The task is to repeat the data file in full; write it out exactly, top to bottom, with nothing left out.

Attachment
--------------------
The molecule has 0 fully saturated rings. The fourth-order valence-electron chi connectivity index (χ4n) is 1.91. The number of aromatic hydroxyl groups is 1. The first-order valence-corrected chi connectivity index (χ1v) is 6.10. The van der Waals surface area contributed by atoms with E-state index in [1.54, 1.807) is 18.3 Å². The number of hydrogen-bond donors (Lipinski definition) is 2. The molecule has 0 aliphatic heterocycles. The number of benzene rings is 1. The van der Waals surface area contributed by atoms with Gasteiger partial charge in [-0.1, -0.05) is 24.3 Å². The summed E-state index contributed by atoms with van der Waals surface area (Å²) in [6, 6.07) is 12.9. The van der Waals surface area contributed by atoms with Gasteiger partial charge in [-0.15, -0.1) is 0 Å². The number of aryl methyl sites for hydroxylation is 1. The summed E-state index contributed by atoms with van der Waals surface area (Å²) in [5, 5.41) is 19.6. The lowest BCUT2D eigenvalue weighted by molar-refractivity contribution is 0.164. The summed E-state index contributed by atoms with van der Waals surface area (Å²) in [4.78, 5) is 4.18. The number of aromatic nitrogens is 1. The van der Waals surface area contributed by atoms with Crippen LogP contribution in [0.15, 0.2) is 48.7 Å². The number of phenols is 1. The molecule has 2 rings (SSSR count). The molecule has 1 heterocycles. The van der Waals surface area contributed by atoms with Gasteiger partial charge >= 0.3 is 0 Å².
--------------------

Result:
The molecule has 0 fully saturated rings. The fourth-order valence-electron chi connectivity index (χ4n) is 1.91. The number of aromatic hydroxyl groups is 1. The first-order valence-corrected chi connectivity index (χ1v) is 6.10. The van der Waals surface area contributed by atoms with E-state index in [1.54, 1.807) is 18.3 Å². The number of hydrogen-bond donors (Lipinski definition) is 2. The molecule has 0 aliphatic heterocycles. The number of benzene rings is 1. The van der Waals surface area contributed by atoms with Gasteiger partial charge in [-0.1, -0.05) is 24.3 Å². The summed E-state index contributed by atoms with van der Waals surface area (Å²) in [6, 6.07) is 12.9. The van der Waals surface area contributed by atoms with Gasteiger partial charge in [-0.15, -0.1) is 0 Å². The number of aryl methyl sites for hydroxylation is 1. The summed E-state index contributed by atoms with van der Waals surface area (Å²) in [5, 5.41) is 19.6. The lowest BCUT2D eigenvalue weighted by molar-refractivity contribution is 0.164. The summed E-state index contributed by atoms with van der Waals surface area (Å²) in [4.78, 5) is 4.18. The number of aromatic nitrogens is 1. The van der Waals surface area contributed by atoms with Crippen LogP contribution in [0.15, 0.2) is 48.7 Å². The number of phenols is 1. The molecule has 2 rings (SSSR count). The molecule has 1 heterocycles. The van der Waals surface area contributed by atoms with Gasteiger partial charge >= 0.3 is 0 Å².